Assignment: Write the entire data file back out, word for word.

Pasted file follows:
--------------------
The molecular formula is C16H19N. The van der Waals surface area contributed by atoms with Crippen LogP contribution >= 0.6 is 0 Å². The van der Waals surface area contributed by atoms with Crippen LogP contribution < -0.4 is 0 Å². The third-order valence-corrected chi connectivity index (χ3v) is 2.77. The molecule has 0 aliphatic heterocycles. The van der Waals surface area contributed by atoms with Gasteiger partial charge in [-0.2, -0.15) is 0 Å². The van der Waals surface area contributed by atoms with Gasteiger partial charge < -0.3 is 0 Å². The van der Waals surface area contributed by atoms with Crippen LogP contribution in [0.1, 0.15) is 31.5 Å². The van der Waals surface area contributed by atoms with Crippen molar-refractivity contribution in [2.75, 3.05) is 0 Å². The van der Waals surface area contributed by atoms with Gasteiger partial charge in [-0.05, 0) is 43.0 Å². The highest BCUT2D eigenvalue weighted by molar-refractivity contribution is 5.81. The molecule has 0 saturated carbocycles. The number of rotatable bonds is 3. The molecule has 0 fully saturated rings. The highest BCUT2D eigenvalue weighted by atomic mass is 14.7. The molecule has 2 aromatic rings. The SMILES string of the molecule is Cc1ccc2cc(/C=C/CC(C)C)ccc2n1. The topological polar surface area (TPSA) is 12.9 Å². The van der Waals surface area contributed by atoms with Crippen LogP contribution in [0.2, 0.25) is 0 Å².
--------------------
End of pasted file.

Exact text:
The molecular formula is C16H19N. The van der Waals surface area contributed by atoms with Crippen LogP contribution >= 0.6 is 0 Å². The van der Waals surface area contributed by atoms with Crippen LogP contribution < -0.4 is 0 Å². The third-order valence-corrected chi connectivity index (χ3v) is 2.77. The molecule has 0 aliphatic heterocycles. The van der Waals surface area contributed by atoms with Gasteiger partial charge in [-0.2, -0.15) is 0 Å². The van der Waals surface area contributed by atoms with Gasteiger partial charge < -0.3 is 0 Å². The van der Waals surface area contributed by atoms with Crippen LogP contribution in [0.1, 0.15) is 31.5 Å². The van der Waals surface area contributed by atoms with Crippen molar-refractivity contribution in [2.75, 3.05) is 0 Å². The van der Waals surface area contributed by atoms with Gasteiger partial charge in [-0.05, 0) is 43.0 Å². The highest BCUT2D eigenvalue weighted by molar-refractivity contribution is 5.81. The molecule has 0 saturated carbocycles. The number of rotatable bonds is 3. The molecule has 0 fully saturated rings. The highest BCUT2D eigenvalue weighted by atomic mass is 14.7. The molecule has 2 aromatic rings. The SMILES string of the molecule is Cc1ccc2cc(/C=C/CC(C)C)ccc2n1. The topological polar surface area (TPSA) is 12.9 Å². The van der Waals surface area contributed by atoms with Crippen LogP contribution in [0.2, 0.25) is 0 Å².